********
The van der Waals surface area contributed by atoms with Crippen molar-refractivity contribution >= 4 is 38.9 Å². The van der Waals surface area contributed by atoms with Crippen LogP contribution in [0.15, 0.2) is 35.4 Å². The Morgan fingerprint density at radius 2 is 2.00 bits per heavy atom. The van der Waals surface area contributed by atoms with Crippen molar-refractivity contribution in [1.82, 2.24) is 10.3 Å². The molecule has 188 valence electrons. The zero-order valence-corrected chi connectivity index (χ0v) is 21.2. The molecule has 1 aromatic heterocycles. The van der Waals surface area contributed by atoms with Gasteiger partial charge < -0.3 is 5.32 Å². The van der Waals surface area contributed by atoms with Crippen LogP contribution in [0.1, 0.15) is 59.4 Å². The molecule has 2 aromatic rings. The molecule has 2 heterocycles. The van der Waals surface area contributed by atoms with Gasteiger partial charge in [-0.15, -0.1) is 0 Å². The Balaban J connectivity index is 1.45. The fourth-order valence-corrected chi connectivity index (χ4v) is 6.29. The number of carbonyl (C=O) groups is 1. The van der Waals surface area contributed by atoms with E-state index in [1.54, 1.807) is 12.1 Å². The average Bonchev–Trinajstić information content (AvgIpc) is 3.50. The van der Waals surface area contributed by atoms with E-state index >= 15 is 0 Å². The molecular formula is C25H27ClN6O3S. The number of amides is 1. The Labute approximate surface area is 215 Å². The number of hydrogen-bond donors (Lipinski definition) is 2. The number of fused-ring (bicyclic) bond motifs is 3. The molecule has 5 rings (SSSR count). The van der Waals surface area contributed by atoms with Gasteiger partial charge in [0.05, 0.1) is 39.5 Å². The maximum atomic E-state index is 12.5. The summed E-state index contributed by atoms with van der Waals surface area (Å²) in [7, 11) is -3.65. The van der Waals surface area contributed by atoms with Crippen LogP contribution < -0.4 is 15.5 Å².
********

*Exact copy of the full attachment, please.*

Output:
The van der Waals surface area contributed by atoms with Crippen molar-refractivity contribution >= 4 is 38.9 Å². The van der Waals surface area contributed by atoms with Crippen LogP contribution in [0.15, 0.2) is 35.4 Å². The Morgan fingerprint density at radius 2 is 2.00 bits per heavy atom. The van der Waals surface area contributed by atoms with Crippen molar-refractivity contribution in [1.82, 2.24) is 10.3 Å². The molecule has 188 valence electrons. The zero-order valence-corrected chi connectivity index (χ0v) is 21.2. The molecule has 1 aromatic heterocycles. The van der Waals surface area contributed by atoms with Gasteiger partial charge < -0.3 is 5.32 Å². The van der Waals surface area contributed by atoms with Crippen LogP contribution in [0.1, 0.15) is 59.4 Å². The molecule has 2 aromatic rings. The molecule has 2 heterocycles. The van der Waals surface area contributed by atoms with Gasteiger partial charge in [-0.15, -0.1) is 0 Å². The Balaban J connectivity index is 1.45. The fourth-order valence-corrected chi connectivity index (χ4v) is 6.29. The number of carbonyl (C=O) groups is 1. The van der Waals surface area contributed by atoms with E-state index in [1.54, 1.807) is 12.1 Å². The average Bonchev–Trinajstić information content (AvgIpc) is 3.50. The van der Waals surface area contributed by atoms with E-state index >= 15 is 0 Å². The molecular formula is C25H27ClN6O3S. The number of amides is 1. The Labute approximate surface area is 215 Å². The number of hydrogen-bond donors (Lipinski definition) is 2. The number of fused-ring (bicyclic) bond motifs is 3. The molecule has 5 rings (SSSR count). The van der Waals surface area contributed by atoms with Gasteiger partial charge in [0.05, 0.1) is 39.5 Å². The maximum atomic E-state index is 12.5. The summed E-state index contributed by atoms with van der Waals surface area (Å²) in [7, 11) is -3.65. The van der Waals surface area contributed by atoms with Crippen LogP contribution < -0.4 is 15.5 Å².